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Do Mondays have to be Manic?

I give away my age with this, but I can sing that 1980’s song by the Bangles *Manic Monday* verbatim, not least because it sums up the essence of my early teenage Sunday nights and Monday mornings. The talk of it being “just another Manic Monday….I wish it were Sunday” pretty much mirrors precisely how I, and I’m sure many other kids my age (and adults off to work I would imagine), felt at the prospect of heading off to do something that didn’t engage them heart and soul. Now, I’m sure this isn’t the case for EVERYONE but for me that song hit the nail on the head.

Even now, I can tap into that sense of impending inevitability, which I’d start to feel from around Sunday evening…a sense of being on a conveyor belt I couldn’t step off towards something I wasn’t necessarily that interested in but had to get through. It’s not that I hated school all that much, I had some really great friends and it wasn’t THAT awful, albeit dry in terms of what we were told we HAD to learn. But I think it tapped into a “surely I wasn’t put on the earth for THIS” feeling…a nagging sense which I could never quite put my finger on.

This morning, I was watching a short video for a book called Sacred Economics by Charles Eisenstein and I had the “ah YES this is why” moment (around 4:54 mins into the video below). Highly recommend watching the entire video though if you’ve got 12 minutes!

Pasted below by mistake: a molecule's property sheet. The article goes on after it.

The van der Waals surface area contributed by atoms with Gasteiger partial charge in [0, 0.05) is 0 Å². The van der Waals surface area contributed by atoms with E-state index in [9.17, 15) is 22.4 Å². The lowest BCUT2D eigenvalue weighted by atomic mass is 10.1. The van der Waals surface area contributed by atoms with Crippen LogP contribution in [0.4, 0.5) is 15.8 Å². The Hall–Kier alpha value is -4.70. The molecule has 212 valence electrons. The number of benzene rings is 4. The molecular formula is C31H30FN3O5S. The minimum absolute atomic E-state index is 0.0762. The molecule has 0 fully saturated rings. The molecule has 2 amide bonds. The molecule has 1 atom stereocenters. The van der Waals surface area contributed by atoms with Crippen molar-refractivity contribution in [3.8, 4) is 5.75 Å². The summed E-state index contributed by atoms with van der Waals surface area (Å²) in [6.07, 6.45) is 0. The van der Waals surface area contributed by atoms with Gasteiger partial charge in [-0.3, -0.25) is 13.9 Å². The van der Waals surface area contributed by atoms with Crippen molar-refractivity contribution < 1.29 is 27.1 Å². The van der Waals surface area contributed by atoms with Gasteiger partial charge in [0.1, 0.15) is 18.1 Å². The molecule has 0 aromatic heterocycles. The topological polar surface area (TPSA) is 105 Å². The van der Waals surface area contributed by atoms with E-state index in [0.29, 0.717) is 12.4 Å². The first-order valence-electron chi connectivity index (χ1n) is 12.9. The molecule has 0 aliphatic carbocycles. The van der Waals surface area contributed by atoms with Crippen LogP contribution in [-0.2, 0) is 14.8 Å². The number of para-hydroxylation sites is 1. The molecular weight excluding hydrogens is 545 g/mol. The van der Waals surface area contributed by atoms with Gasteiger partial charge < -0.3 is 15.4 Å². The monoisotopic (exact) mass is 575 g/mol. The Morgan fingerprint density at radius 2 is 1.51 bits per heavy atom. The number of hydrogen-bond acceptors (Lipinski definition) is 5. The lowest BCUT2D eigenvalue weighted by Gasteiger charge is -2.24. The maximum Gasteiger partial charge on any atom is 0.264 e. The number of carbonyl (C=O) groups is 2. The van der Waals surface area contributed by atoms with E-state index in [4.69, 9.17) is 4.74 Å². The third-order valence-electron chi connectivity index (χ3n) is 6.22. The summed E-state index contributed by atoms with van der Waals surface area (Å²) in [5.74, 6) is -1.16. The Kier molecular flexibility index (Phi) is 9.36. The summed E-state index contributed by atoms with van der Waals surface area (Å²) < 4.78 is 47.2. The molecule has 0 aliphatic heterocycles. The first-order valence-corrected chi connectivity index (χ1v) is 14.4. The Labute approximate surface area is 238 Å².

As kids we are born with an innate sense of wonder, as yet unfettered by any learnt rules or imposed barriers. In short, I believe as kids we can sense the truth of things, that life shouldn’t really be this way…life should and can be wondrous. By “this way” I mean having to do things for a large part of one’s life which doesn’t feed one’s soul because of mortgages and bills to pay and kids to keep in school and all the other things which leave us needing an endless supply of dosh.

It’s desperately hard to know how to break out of a system you’ve been born into because that is your norm, but I guess the first step in stepping out of it would be to acknowledge and recognise the system in the first place. It’s so easy to view these things just as part of the mundane aspects of one’s day-to-day life…”Oh bugger another utility bill.. gotta get the kids off to school” and be so entrenched in it that one can’t see the wood for the trees.

Writers/thinkers, like Charles Eisenstein, lay bare the mechanisms and limits of our current system and how they keep many of us in a cycle of doing things which aren’t really our calling, he also offers a glimpse at another way of life…one which, for me, really resonates because that is the sort of society I would like to bring my future children up in.